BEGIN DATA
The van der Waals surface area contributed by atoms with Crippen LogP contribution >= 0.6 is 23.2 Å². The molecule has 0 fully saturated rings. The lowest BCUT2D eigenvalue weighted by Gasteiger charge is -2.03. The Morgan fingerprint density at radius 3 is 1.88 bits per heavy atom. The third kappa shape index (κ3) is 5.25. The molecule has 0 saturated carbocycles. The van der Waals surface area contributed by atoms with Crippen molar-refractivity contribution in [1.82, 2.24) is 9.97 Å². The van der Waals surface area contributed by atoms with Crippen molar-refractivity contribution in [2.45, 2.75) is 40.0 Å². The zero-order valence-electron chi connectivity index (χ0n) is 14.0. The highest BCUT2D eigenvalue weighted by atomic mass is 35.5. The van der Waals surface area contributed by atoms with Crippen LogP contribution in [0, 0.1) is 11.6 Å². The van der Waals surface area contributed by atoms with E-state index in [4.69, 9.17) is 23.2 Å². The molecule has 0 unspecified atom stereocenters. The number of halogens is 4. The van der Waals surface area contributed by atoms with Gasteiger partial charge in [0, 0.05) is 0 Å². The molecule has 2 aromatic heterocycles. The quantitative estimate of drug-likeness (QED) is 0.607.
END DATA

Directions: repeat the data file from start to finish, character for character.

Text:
The van der Waals surface area contributed by atoms with Crippen LogP contribution >= 0.6 is 23.2 Å². The molecule has 0 fully saturated rings. The lowest BCUT2D eigenvalue weighted by Gasteiger charge is -2.03. The Morgan fingerprint density at radius 3 is 1.88 bits per heavy atom. The third kappa shape index (κ3) is 5.25. The molecule has 0 saturated carbocycles. The van der Waals surface area contributed by atoms with Crippen molar-refractivity contribution in [1.82, 2.24) is 9.97 Å². The van der Waals surface area contributed by atoms with Crippen molar-refractivity contribution in [2.45, 2.75) is 40.0 Å². The zero-order valence-electron chi connectivity index (χ0n) is 14.0. The highest BCUT2D eigenvalue weighted by atomic mass is 35.5. The van der Waals surface area contributed by atoms with Crippen LogP contribution in [0, 0.1) is 11.6 Å². The van der Waals surface area contributed by atoms with E-state index in [4.69, 9.17) is 23.2 Å². The molecule has 0 unspecified atom stereocenters. The number of halogens is 4. The van der Waals surface area contributed by atoms with Gasteiger partial charge in [0, 0.05) is 0 Å². The molecule has 2 aromatic heterocycles. The quantitative estimate of drug-likeness (QED) is 0.607.